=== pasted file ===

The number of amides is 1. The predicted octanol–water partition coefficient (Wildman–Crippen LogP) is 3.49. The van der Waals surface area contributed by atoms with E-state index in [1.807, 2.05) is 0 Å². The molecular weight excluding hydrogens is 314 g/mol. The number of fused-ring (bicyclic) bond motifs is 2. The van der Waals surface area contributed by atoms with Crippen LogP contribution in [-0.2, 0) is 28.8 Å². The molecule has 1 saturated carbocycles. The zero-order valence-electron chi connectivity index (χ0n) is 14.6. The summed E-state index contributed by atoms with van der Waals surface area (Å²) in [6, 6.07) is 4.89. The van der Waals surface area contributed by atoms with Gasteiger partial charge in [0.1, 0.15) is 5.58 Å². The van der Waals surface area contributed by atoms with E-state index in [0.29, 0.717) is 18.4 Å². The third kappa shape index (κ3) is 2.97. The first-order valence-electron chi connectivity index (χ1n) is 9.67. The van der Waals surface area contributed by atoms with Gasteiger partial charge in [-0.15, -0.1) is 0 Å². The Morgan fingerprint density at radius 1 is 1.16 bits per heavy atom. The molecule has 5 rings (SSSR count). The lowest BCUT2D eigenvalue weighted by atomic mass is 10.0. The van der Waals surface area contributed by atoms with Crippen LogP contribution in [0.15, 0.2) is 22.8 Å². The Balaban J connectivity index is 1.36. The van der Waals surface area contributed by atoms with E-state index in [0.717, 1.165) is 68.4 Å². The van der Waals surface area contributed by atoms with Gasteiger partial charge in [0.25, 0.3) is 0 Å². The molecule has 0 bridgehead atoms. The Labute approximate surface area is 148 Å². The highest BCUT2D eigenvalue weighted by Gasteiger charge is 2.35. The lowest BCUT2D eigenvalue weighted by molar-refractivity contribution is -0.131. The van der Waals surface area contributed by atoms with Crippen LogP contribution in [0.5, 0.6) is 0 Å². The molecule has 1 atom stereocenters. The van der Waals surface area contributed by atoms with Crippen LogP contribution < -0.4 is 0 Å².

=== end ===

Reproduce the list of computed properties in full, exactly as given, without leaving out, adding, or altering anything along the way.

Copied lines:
The number of amides is 1. The predicted octanol–water partition coefficient (Wildman–Crippen LogP) is 3.49. The van der Waals surface area contributed by atoms with E-state index in [1.807, 2.05) is 0 Å². The molecular weight excluding hydrogens is 314 g/mol. The number of fused-ring (bicyclic) bond motifs is 2. The van der Waals surface area contributed by atoms with Crippen LogP contribution in [-0.2, 0) is 28.8 Å². The molecule has 1 saturated carbocycles. The zero-order valence-electron chi connectivity index (χ0n) is 14.6. The summed E-state index contributed by atoms with van der Waals surface area (Å²) in [6, 6.07) is 4.89. The van der Waals surface area contributed by atoms with Gasteiger partial charge in [0.1, 0.15) is 5.58 Å². The van der Waals surface area contributed by atoms with E-state index in [0.29, 0.717) is 18.4 Å². The third kappa shape index (κ3) is 2.97. The first-order valence-electron chi connectivity index (χ1n) is 9.67. The van der Waals surface area contributed by atoms with Gasteiger partial charge in [-0.15, -0.1) is 0 Å². The Morgan fingerprint density at radius 1 is 1.16 bits per heavy atom. The molecule has 5 rings (SSSR count). The lowest BCUT2D eigenvalue weighted by atomic mass is 10.0. The van der Waals surface area contributed by atoms with Crippen LogP contribution in [0.15, 0.2) is 22.8 Å². The Balaban J connectivity index is 1.36. The van der Waals surface area contributed by atoms with E-state index in [0.717, 1.165) is 68.4 Å². The van der Waals surface area contributed by atoms with Gasteiger partial charge in [0.25, 0.3) is 0 Å². The molecule has 0 bridgehead atoms. The Labute approximate surface area is 148 Å². The highest BCUT2D eigenvalue weighted by Gasteiger charge is 2.35. The lowest BCUT2D eigenvalue weighted by molar-refractivity contribution is -0.131. The van der Waals surface area contributed by atoms with Crippen LogP contribution in [0.5, 0.6) is 0 Å². The molecule has 1 atom stereocenters. The van der Waals surface area contributed by atoms with Crippen LogP contribution < -0.4 is 0 Å².